I recently visited a wolf sanctuary that was home to not only pure wolves, but also a number of wolf/dog hybrids. Our guide (a wolf-lover, but not a biologist) mentioned that they don't really have a test for verifying hybrid status, just a couple of key physiological markers (eye color, ear shape, size) and make up the difference with a couple weeks of behavioral observation. He also told an anecdote about a caretaker pointing out a treat while in a wolf enclosure and being promptly attacked because the wolf took the pointing gesture as a sign of dominance, the caretaker making himself look bigger. Made me wonder how innate that response is in wolves. Is dominance something that manifests later, or will a wolf and dog puppy interpret pointing in noticeably different ways?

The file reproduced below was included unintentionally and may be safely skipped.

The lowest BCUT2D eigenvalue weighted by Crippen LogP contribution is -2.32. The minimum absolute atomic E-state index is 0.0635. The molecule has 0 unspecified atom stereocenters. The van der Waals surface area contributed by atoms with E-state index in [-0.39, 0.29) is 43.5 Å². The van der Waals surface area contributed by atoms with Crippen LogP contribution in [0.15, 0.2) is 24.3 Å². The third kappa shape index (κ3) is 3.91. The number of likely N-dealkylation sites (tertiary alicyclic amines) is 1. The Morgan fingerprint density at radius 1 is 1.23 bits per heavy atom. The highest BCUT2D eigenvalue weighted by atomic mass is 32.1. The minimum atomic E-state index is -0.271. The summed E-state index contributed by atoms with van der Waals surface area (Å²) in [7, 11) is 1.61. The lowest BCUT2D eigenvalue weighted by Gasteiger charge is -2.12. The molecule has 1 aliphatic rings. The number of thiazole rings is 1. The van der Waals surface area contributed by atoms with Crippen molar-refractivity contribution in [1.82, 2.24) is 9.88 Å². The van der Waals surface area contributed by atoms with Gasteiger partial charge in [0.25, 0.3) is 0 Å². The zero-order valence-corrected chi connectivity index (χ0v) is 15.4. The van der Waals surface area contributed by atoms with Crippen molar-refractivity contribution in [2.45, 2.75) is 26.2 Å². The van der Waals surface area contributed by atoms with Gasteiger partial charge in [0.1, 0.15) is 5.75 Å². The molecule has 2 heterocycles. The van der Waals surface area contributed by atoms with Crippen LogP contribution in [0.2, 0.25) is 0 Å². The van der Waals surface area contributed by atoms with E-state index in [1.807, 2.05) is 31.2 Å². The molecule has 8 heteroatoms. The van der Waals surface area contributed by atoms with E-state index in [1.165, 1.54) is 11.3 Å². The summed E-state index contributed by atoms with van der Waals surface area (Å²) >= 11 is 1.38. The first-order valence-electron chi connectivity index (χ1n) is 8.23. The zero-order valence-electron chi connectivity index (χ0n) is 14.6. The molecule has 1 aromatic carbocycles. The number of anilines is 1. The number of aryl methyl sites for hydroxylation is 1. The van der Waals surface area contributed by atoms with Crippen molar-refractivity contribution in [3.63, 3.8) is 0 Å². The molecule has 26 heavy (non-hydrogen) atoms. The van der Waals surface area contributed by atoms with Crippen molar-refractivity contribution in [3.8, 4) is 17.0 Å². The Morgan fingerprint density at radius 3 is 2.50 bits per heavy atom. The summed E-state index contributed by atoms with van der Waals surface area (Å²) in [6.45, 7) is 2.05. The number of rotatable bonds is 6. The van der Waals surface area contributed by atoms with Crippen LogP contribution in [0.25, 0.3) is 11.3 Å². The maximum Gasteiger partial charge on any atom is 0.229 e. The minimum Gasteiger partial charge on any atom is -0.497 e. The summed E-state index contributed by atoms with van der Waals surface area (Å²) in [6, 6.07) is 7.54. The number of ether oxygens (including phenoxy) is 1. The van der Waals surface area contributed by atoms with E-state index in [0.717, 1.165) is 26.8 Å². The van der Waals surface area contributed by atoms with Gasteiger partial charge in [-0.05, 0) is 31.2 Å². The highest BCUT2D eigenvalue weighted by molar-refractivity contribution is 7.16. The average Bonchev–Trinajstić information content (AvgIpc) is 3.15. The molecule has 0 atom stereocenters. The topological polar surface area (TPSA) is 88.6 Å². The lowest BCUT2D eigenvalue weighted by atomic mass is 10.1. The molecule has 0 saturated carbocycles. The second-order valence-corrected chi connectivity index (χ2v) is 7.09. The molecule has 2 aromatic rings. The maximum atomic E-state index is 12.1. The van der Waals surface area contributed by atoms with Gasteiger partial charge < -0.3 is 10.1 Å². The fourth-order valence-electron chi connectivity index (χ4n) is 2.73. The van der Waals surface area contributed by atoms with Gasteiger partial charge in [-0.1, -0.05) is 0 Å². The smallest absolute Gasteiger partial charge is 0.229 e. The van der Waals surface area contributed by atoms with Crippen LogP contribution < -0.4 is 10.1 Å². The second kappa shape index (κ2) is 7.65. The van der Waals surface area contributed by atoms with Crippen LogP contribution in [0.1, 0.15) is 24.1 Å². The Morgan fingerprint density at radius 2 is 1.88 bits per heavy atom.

I'm a writer and dog trainer living in New York City. I also write about canine behavior for PsychologyToday.com.

I just came across your blog through your article on the directed-gaze behaviors found in reptiles, which I found to be very interesting and helpful in understanding where a dog's social behaviors may or may not come from.

I wanted to point out a few things that I've observed, and been thinking about, in relation to this idea that dogs are able to follow wherever a human points. In my observations this is only true (meaning it only happens often enough to be relevant) when the dog is engaged in a hunting game with the researchers: "Find the treat!" or "Find the toy!" When you point randomly behind most dogs, for instance, and say, "Look! Look, behind you!" they very rarely look where you're pointing. So following where a human looks or points is not necessarily an innate behavior.